Picks and Pans Review: Once Upon a Day

updated 04/17/2006 at 01:00 AM EDT

originally published 04/17/2006 01:00AM

by Lisa Tucker
REVIEWED BY LISA KAY GREISSINGER

CRITIC'S CHOICE

NOVEL

In Once Upon a Day, Tucker, the author of Shout Down the Moon, examines the perversity of love and the capricious nature of life's unfolding. Set in contemporary Missouri and New Mexico and in the Southern California of the '70s and '80s, her interwoven story of four members of a shattered family turns on an episode of violence that changes everyone.

Believing that their mother is dead, Dorothea, 23, and older brother Jimmy, 25, are kept in virtual lockdown by their eccentric father, a former film mogul, on an estate filled with books, music and luxury. But nothing can shield Jimmy from his violent nightmares or stop the anxiety attacks that plague Dorothea. Two years after Jimmy flies the coop to seek answers about his mother's death, his sister goes to find him when their father becomes ill.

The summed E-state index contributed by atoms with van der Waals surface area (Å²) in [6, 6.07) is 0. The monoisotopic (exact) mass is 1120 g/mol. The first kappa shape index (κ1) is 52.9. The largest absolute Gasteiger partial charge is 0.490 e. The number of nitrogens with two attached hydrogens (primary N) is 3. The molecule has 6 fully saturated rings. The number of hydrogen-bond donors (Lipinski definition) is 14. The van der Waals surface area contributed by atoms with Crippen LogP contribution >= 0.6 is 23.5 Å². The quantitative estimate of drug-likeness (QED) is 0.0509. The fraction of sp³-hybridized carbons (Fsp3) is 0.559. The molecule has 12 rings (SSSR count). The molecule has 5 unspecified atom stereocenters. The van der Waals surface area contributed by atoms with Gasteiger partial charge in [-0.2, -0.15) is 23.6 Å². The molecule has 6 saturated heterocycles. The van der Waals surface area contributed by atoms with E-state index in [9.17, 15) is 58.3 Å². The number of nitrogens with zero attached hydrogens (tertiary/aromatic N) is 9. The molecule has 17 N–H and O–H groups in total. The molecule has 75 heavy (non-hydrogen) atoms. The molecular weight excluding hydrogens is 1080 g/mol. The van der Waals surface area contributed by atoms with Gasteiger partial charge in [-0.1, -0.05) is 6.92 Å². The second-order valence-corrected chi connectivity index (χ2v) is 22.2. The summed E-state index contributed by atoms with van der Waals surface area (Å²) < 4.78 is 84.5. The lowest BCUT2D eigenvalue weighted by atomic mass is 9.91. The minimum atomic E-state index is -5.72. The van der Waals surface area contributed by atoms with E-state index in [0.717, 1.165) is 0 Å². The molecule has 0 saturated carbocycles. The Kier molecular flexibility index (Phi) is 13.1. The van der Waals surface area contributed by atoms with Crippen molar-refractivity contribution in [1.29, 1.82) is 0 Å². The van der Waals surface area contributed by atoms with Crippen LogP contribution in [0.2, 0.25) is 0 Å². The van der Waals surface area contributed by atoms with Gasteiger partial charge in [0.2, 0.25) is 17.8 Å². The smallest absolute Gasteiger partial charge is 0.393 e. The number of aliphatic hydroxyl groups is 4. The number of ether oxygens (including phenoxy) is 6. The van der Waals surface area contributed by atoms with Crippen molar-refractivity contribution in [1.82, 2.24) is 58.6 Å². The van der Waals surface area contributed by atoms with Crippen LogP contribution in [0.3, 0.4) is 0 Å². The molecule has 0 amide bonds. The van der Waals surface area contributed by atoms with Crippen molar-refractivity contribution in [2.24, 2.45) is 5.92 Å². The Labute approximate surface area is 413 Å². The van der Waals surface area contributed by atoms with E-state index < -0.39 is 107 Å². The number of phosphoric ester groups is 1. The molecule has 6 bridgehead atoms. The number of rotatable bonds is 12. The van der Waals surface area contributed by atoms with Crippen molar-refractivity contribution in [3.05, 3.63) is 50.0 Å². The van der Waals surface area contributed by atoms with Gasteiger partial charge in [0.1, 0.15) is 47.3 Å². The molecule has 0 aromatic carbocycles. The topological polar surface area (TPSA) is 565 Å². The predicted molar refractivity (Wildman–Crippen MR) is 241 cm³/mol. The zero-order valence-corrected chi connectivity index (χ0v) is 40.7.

Her search takes her to St. Louis, where she meets Stephen, a cab driver with a mysterious past. With him as her guide, she begins to uncover the truth about her brother and her mother. But Dorothea also learns a truth of a different sort: that although a life can be broken by events of a single day, a day can also bring the opportunity for redemption and forgiveness. In her latest, Tucker's graceful prose and well-crafted characters create a compelling odyssey of transfiguration.

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